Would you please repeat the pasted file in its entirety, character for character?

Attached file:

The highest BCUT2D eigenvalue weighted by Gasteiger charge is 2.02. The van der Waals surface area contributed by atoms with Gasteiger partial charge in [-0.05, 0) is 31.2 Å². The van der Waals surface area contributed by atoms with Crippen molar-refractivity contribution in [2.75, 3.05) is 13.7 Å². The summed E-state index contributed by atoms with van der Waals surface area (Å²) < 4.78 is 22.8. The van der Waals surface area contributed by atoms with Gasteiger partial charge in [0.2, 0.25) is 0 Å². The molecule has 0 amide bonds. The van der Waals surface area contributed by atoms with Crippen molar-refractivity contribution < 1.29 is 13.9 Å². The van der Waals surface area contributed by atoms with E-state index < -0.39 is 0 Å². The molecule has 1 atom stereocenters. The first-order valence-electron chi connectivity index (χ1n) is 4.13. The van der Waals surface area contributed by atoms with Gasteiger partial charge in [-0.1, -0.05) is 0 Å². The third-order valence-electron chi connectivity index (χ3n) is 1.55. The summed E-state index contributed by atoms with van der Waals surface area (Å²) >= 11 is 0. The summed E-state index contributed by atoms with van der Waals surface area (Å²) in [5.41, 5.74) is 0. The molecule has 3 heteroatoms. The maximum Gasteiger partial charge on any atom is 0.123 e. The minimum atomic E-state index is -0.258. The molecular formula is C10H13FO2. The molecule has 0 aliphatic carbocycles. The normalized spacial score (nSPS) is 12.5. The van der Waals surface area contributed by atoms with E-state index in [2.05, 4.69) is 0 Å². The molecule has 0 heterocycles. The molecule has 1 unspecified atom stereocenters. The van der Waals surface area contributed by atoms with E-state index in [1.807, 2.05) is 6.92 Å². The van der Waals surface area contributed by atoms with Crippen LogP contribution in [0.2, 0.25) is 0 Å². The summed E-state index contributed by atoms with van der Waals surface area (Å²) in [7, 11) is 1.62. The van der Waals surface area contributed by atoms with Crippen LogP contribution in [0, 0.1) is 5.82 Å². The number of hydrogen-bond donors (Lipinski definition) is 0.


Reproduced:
The highest BCUT2D eigenvalue weighted by Gasteiger charge is 2.02. The van der Waals surface area contributed by atoms with Gasteiger partial charge in [-0.05, 0) is 31.2 Å². The van der Waals surface area contributed by atoms with Crippen molar-refractivity contribution in [2.75, 3.05) is 13.7 Å². The summed E-state index contributed by atoms with van der Waals surface area (Å²) < 4.78 is 22.8. The van der Waals surface area contributed by atoms with Gasteiger partial charge in [0.2, 0.25) is 0 Å². The molecule has 0 amide bonds. The van der Waals surface area contributed by atoms with Crippen molar-refractivity contribution < 1.29 is 13.9 Å². The van der Waals surface area contributed by atoms with E-state index < -0.39 is 0 Å². The molecule has 1 atom stereocenters. The first-order valence-electron chi connectivity index (χ1n) is 4.13. The van der Waals surface area contributed by atoms with Gasteiger partial charge in [-0.1, -0.05) is 0 Å². The third-order valence-electron chi connectivity index (χ3n) is 1.55. The summed E-state index contributed by atoms with van der Waals surface area (Å²) >= 11 is 0. The summed E-state index contributed by atoms with van der Waals surface area (Å²) in [5.41, 5.74) is 0. The molecule has 3 heteroatoms. The maximum Gasteiger partial charge on any atom is 0.123 e. The minimum atomic E-state index is -0.258. The molecular formula is C10H13FO2. The molecule has 0 aliphatic carbocycles. The normalized spacial score (nSPS) is 12.5. The van der Waals surface area contributed by atoms with E-state index in [2.05, 4.69) is 0 Å². The molecule has 0 heterocycles. The molecule has 1 unspecified atom stereocenters. The van der Waals surface area contributed by atoms with E-state index in [1.807, 2.05) is 6.92 Å². The van der Waals surface area contributed by atoms with Crippen LogP contribution in [0.2, 0.25) is 0 Å². The summed E-state index contributed by atoms with van der Waals surface area (Å²) in [7, 11) is 1.62. The van der Waals surface area contributed by atoms with Crippen LogP contribution in [0, 0.1) is 5.82 Å². The number of hydrogen-bond donors (Lipinski definition) is 0.